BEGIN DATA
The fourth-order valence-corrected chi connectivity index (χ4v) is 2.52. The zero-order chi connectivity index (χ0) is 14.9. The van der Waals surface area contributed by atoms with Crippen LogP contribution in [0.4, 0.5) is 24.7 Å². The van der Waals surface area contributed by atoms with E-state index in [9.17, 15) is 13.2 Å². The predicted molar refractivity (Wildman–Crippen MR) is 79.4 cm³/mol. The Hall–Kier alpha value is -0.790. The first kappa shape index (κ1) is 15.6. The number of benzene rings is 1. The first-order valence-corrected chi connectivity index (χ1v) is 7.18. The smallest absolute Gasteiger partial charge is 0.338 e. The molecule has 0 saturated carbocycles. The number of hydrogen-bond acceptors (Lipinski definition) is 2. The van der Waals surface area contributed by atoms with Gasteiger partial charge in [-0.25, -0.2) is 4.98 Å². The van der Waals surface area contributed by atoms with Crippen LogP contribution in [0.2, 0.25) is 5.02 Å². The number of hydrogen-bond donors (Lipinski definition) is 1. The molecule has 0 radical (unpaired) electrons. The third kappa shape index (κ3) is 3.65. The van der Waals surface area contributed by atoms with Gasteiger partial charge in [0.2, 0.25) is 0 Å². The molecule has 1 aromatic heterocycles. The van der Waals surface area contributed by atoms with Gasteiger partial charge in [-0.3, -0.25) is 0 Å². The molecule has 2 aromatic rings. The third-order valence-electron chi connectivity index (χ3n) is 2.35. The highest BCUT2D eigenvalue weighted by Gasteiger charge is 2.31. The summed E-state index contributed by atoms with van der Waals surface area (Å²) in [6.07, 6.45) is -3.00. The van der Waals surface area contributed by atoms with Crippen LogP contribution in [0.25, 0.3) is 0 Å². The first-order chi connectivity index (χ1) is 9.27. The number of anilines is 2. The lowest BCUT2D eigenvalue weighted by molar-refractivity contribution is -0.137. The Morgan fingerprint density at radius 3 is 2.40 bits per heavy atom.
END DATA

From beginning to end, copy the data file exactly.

The fourth-order valence-corrected chi connectivity index (χ4v) is 2.52. The zero-order chi connectivity index (χ0) is 14.9. The van der Waals surface area contributed by atoms with Crippen LogP contribution in [0.4, 0.5) is 24.7 Å². The van der Waals surface area contributed by atoms with E-state index in [9.17, 15) is 13.2 Å². The predicted molar refractivity (Wildman–Crippen MR) is 79.4 cm³/mol. The Hall–Kier alpha value is -0.790. The first kappa shape index (κ1) is 15.6. The number of benzene rings is 1. The first-order valence-corrected chi connectivity index (χ1v) is 7.18. The smallest absolute Gasteiger partial charge is 0.338 e. The molecule has 0 saturated carbocycles. The number of hydrogen-bond acceptors (Lipinski definition) is 2. The van der Waals surface area contributed by atoms with Gasteiger partial charge in [-0.25, -0.2) is 4.98 Å². The van der Waals surface area contributed by atoms with Crippen LogP contribution in [0.2, 0.25) is 5.02 Å². The number of hydrogen-bond donors (Lipinski definition) is 1. The molecule has 0 radical (unpaired) electrons. The third kappa shape index (κ3) is 3.65. The van der Waals surface area contributed by atoms with Gasteiger partial charge in [0.2, 0.25) is 0 Å². The molecule has 1 aromatic heterocycles. The van der Waals surface area contributed by atoms with Gasteiger partial charge in [-0.3, -0.25) is 0 Å². The molecule has 2 aromatic rings. The third-order valence-electron chi connectivity index (χ3n) is 2.35. The highest BCUT2D eigenvalue weighted by Gasteiger charge is 2.31. The summed E-state index contributed by atoms with van der Waals surface area (Å²) in [6.07, 6.45) is -3.00. The van der Waals surface area contributed by atoms with Crippen LogP contribution in [0.25, 0.3) is 0 Å². The first-order chi connectivity index (χ1) is 9.27. The number of anilines is 2. The lowest BCUT2D eigenvalue weighted by molar-refractivity contribution is -0.137. The Morgan fingerprint density at radius 3 is 2.40 bits per heavy atom.